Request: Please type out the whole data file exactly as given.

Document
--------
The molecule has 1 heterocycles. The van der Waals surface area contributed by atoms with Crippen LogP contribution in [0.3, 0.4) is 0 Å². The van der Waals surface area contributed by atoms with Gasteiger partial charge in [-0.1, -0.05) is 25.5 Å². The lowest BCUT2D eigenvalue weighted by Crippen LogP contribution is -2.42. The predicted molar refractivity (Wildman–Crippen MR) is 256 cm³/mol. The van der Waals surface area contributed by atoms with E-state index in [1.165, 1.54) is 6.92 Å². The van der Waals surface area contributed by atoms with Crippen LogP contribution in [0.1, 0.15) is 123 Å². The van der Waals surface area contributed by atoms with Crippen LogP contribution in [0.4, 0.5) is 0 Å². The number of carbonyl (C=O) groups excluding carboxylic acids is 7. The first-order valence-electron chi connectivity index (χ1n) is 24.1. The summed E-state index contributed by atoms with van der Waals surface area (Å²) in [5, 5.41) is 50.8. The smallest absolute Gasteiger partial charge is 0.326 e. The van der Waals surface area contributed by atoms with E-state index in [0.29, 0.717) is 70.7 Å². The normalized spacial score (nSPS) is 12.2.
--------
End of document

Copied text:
The molecule has 1 heterocycles. The van der Waals surface area contributed by atoms with Crippen LogP contribution in [0.3, 0.4) is 0 Å². The van der Waals surface area contributed by atoms with Gasteiger partial charge in [-0.1, -0.05) is 25.5 Å². The lowest BCUT2D eigenvalue weighted by Crippen LogP contribution is -2.42. The predicted molar refractivity (Wildman–Crippen MR) is 256 cm³/mol. The van der Waals surface area contributed by atoms with E-state index in [1.165, 1.54) is 6.92 Å². The van der Waals surface area contributed by atoms with Crippen LogP contribution in [0.1, 0.15) is 123 Å². The van der Waals surface area contributed by atoms with Crippen LogP contribution in [0.4, 0.5) is 0 Å². The number of carbonyl (C=O) groups excluding carboxylic acids is 7. The first-order valence-electron chi connectivity index (χ1n) is 24.1. The summed E-state index contributed by atoms with van der Waals surface area (Å²) in [5, 5.41) is 50.8. The smallest absolute Gasteiger partial charge is 0.326 e. The van der Waals surface area contributed by atoms with E-state index in [0.29, 0.717) is 70.7 Å². The normalized spacial score (nSPS) is 12.2.